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Officials go over plan for project


Published: Fri, March 17, 2006 @ 12:00 a.m.


Some property owners are worried the city will exercise eminent domain.
By NANCY TULLIS
VINDICATOR STAFF WRITER
YOUNGSTOWN -- Property owners and others with an interest in a proposed downtown renewal project gave consultants and city officials input that ranged from excitement to anger.
Bill D'Avignon, the city's deputy director of planning, and representatives of D.B. Hartt Inc., planning and development consultants of Cleveland, explained an urban renewal plan Thursday at the Chevrolet Centre.
The plan would connect downtown with Youngstown State University and improve 38 acres in between.
Some people said they thought the plan was a perfect fit in revitalizing downtown. Others were skeptical about the city's intentions.
Property owners said they did not have enough information about the plan and what it would mean for their properties. Some are worried the city will exercise eminent domain, which is the right of government to take private property for public use.
D'Avignon said the plan will take about five years to complete. The first priority is to connect downtown to YSU by extending Hazel Street north to YSU, then rehabilitate and develop properties along the extension.
He said the city and YSU are working together to make the campus-city connection. YSU's plans also include construction of a new business administration building.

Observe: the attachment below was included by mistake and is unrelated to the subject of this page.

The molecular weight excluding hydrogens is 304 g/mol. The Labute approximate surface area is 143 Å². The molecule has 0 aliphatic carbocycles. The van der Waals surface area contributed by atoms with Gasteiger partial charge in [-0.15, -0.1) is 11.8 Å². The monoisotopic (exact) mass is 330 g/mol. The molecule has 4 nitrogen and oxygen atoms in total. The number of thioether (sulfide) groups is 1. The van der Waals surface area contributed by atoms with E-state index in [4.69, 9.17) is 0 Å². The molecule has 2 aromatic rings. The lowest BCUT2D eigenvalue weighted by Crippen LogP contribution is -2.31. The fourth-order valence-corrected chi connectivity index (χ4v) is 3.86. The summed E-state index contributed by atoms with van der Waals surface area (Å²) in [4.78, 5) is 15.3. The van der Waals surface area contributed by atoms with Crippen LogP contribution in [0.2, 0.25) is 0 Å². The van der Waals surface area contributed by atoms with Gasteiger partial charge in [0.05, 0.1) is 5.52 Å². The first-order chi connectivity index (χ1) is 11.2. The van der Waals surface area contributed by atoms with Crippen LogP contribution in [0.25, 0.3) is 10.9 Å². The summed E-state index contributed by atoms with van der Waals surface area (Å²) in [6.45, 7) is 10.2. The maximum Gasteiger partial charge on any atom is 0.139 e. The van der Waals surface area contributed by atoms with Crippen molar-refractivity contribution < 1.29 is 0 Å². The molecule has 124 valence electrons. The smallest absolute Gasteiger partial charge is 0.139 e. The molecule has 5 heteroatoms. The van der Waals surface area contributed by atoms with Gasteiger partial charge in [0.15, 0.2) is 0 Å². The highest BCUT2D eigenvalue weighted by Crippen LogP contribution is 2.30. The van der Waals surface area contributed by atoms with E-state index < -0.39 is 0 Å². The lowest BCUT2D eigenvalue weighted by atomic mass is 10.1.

Location
The 38-acre area is between downtown and YSU, specifically between Lincoln Avenue and Commerce Street north and south, and from Fifth to Wick avenues east and west. Some of the properties are owned by YSU and the Catholic Diocese of Youngstown.
"It's very exciting but also somewhat uncomfortable," said Connie Shaffer, director of the YWCA. She said the YWCA board is working on its own development project, and she wants to ensure the YWCA is not overlooked in the city's project.
People both live and work in the area, and at the YWCA, she said. She wants the planners to keep the human element in mind.
"We're talking about change, and that will impact a lot of people's lives," she said. "We need to treat people with sensitivity and respect and help them transition to something better."
Although the consultants and city officials stressed several times that eminent domain is not the main purpose of the plan, some property owners remained unconvinced.
Long process
D'Avignon assured worried property owners the plan must go before the city planning commission and then city council, with at least two public hearings before council votes.
He said the funding for most of the plan is not yet secured and would not be committed until after council's approval.
He said city officials want to help owners with viable properties to apply for grants to make improvements. He said grants are available for improvements such as landscaping, new signs and lighting.
John Dahlgren, D.B. Hartt senior planner, said Youngstown has not used eminent domain in the past five urban renewal plans.
David Hartt, company president, said eminent domain could be used for some properties because many are vacant and owned by people who have left the area.
Hartt said the plan does not list properties individually, but in 56 property groups. Of those groups, 52 have significant problems that would require the work of a contractor to correct, and 49 are valued at less than half the cost of new construction.
Excluding property owned by the Diocese and YSU, there are 31 parcel groups with 21 owners, he said.
Hartt said, however, that the main emphasis of urban renewal is to improve buildings and restore viable buildings to their full potential.


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